‘Soon every mistake you’ve ever made online will not only be available to your internet service provider (ISP) — it will be available to any corporation or foreign government who wants to see those mistakes.
Thanks to last week’s US Senate decision (update March 28: and today’s House decision), ISPs can sell your entire web browsing history to literally anyone without your permission. The only rules that prevented this are all being repealed, and won’t be reinstated any time soon (it would take an act of congress).
You might be wondering: who benefits from repealing these rules? Other than those four monopoly ISPs that control America’s “last mile” of internet cables and cell towers? … these politicians — who have received millions of dollars in campaign contributions from the ISPs for decades — have sold us out.
VPN company Private Internet Access paid $600,000 to run this full-page ad in Sunday’s New York Times — even though they would make a ton of money if these rules were repealed. That’s how this CRA is — even the VPN companies are campaigning against it.
…ISPs can now continue doing these things as much as they want…
- Sell your browsing history to basically any corporation or government that wants to buy it
- Hijack your searches and share them with third parties
- Monitor all your traffic by injecting their own malware-filled ads into the websites you visit
- Stuff undetectable, undeletable tracking cookies into all of your unencrypted traffic
- Pre-install software on phones that will monitor all traffic — even HTTPS traffic — before it gets encrypted. AT&T, Sprint, and T-Mobile have already done this with some Android phones …
How VPNs can protect you
VPN stands for Virtual Private Network.
- Virtual because you’re not creating a new physical connection with your destination — your data is just traveling through existing wires between you and your destination.
- Private because it encrypts your activity before sending it, then decrypts it at the destination.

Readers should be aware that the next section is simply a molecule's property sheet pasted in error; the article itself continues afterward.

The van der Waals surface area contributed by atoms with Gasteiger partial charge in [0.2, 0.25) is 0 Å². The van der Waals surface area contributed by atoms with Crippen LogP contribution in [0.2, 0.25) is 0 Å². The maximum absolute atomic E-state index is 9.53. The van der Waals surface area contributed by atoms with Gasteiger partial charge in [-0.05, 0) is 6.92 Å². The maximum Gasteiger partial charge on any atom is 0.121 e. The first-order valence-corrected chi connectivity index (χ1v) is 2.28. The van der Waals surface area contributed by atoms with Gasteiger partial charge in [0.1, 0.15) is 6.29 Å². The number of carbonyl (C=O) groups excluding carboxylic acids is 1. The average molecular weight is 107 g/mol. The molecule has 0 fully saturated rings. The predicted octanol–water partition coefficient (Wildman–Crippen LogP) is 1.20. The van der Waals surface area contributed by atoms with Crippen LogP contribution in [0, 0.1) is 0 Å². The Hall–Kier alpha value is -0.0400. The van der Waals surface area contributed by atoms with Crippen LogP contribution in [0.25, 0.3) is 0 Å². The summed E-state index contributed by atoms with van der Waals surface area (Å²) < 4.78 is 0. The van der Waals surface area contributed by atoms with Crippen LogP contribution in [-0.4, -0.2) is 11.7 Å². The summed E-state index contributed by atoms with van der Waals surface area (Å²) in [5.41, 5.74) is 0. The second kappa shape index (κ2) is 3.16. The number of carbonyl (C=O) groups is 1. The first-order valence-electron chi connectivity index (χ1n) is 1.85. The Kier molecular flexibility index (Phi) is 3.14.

People have traditionally used VPNs as a way to get around websites that are blocked in their country (for example, Medium is blocked in Malaysia) or to watch movies that aren’t available in certain countries. But VPNs are extremely useful for privacy, too.
There are several types of VPN options, with varying degrees of convenience and security.
Experts estimate that as many as 90% of VPNs are “hopelessly insecure” and this changes from time to time. So even if you use the tools I recommend here, I recommend you take the time to do your homework.
Most VPNs are services that cost money, [but the following option] is convenient and completely free.
Opera is a popular web browser that comes with some excellent privacy features, like a free built-in VPN and a free ad blocker (and as you may know, ads can spy on you).
If you just want a secure way to browse the web without ISPs being able to easily snoop on you and sell your data, Opera is a great start. Let’s install and configure it real quick. This takes less than 5 minutes.
Before you get started, note that this will only anonymize the things you do within the Opera browser. Also, I’m obligated to point out that even though Opera’s parent company is European, it was recently purchased by a consortium of Chinese tech companies, and there is a non-zero risk that it could be compromised by the Chinese government.
Having said that, here’s how to browse securely with Opera:
Step #1: Download the Opera browser
Step #2: Turn on its ad blocker by clicking on the Opera menu (upper left) and going to Preferences
Step #3: Turn on its VPN:
That’s it! You can now browse much more privately than you likely had been.
For secure messaging, you may also want to check out Edward Snowden-recommended Open Whisper Systems’ mobile and desktop app called Signal.